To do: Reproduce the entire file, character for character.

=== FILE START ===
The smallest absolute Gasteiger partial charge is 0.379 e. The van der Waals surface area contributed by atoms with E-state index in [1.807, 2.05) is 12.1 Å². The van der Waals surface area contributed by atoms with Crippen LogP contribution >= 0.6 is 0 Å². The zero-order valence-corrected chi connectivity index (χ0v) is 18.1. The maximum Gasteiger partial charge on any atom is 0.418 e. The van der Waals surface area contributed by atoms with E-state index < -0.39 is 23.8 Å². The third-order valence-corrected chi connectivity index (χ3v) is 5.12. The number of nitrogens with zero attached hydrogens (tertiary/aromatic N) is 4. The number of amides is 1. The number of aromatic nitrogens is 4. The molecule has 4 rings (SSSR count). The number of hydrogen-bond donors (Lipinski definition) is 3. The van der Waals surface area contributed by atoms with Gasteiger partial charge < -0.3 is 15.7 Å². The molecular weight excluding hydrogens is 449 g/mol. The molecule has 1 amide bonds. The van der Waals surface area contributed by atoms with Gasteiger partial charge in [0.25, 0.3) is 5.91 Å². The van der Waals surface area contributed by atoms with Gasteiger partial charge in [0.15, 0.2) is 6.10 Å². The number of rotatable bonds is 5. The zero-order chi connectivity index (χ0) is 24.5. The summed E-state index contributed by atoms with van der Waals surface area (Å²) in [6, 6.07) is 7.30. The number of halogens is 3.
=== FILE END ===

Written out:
The smallest absolute Gasteiger partial charge is 0.379 e. The van der Waals surface area contributed by atoms with E-state index in [1.807, 2.05) is 12.1 Å². The van der Waals surface area contributed by atoms with Crippen LogP contribution >= 0.6 is 0 Å². The zero-order valence-corrected chi connectivity index (χ0v) is 18.1. The maximum Gasteiger partial charge on any atom is 0.418 e. The van der Waals surface area contributed by atoms with E-state index < -0.39 is 23.8 Å². The third-order valence-corrected chi connectivity index (χ3v) is 5.12. The number of nitrogens with zero attached hydrogens (tertiary/aromatic N) is 4. The number of amides is 1. The number of aromatic nitrogens is 4. The molecule has 4 rings (SSSR count). The number of hydrogen-bond donors (Lipinski definition) is 3. The van der Waals surface area contributed by atoms with Gasteiger partial charge < -0.3 is 15.7 Å². The molecular weight excluding hydrogens is 449 g/mol. The molecule has 1 amide bonds. The van der Waals surface area contributed by atoms with Gasteiger partial charge in [0.25, 0.3) is 5.91 Å². The van der Waals surface area contributed by atoms with Gasteiger partial charge in [0.15, 0.2) is 6.10 Å². The number of rotatable bonds is 5. The zero-order chi connectivity index (χ0) is 24.5. The summed E-state index contributed by atoms with van der Waals surface area (Å²) in [6, 6.07) is 7.30. The number of halogens is 3.